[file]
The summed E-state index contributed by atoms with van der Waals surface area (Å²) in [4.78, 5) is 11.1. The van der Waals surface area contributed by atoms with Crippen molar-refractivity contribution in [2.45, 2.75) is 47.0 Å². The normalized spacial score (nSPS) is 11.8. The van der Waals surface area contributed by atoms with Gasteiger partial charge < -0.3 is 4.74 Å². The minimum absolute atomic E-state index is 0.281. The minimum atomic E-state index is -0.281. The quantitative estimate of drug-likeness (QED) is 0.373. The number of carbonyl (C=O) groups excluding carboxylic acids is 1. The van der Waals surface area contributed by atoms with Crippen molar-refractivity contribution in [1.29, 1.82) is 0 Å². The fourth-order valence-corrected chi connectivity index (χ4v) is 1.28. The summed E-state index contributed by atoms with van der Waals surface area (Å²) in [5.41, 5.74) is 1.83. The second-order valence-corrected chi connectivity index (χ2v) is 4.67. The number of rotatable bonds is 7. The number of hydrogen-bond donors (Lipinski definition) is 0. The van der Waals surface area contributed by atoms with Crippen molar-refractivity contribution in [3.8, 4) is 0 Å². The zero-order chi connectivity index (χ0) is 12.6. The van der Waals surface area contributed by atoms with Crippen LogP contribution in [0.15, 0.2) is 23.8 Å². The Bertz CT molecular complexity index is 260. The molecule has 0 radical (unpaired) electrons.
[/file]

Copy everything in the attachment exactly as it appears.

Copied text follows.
The summed E-state index contributed by atoms with van der Waals surface area (Å²) in [4.78, 5) is 11.1. The van der Waals surface area contributed by atoms with Crippen molar-refractivity contribution in [2.45, 2.75) is 47.0 Å². The normalized spacial score (nSPS) is 11.8. The van der Waals surface area contributed by atoms with Gasteiger partial charge < -0.3 is 4.74 Å². The minimum absolute atomic E-state index is 0.281. The minimum atomic E-state index is -0.281. The quantitative estimate of drug-likeness (QED) is 0.373. The number of carbonyl (C=O) groups excluding carboxylic acids is 1. The van der Waals surface area contributed by atoms with Crippen molar-refractivity contribution in [1.29, 1.82) is 0 Å². The fourth-order valence-corrected chi connectivity index (χ4v) is 1.28. The summed E-state index contributed by atoms with van der Waals surface area (Å²) in [5.41, 5.74) is 1.83. The second-order valence-corrected chi connectivity index (χ2v) is 4.67. The number of rotatable bonds is 7. The number of hydrogen-bond donors (Lipinski definition) is 0. The van der Waals surface area contributed by atoms with Crippen molar-refractivity contribution in [3.8, 4) is 0 Å². The zero-order chi connectivity index (χ0) is 12.6. The van der Waals surface area contributed by atoms with Crippen LogP contribution in [0.15, 0.2) is 23.8 Å². The Bertz CT molecular complexity index is 260. The molecule has 0 radical (unpaired) electrons.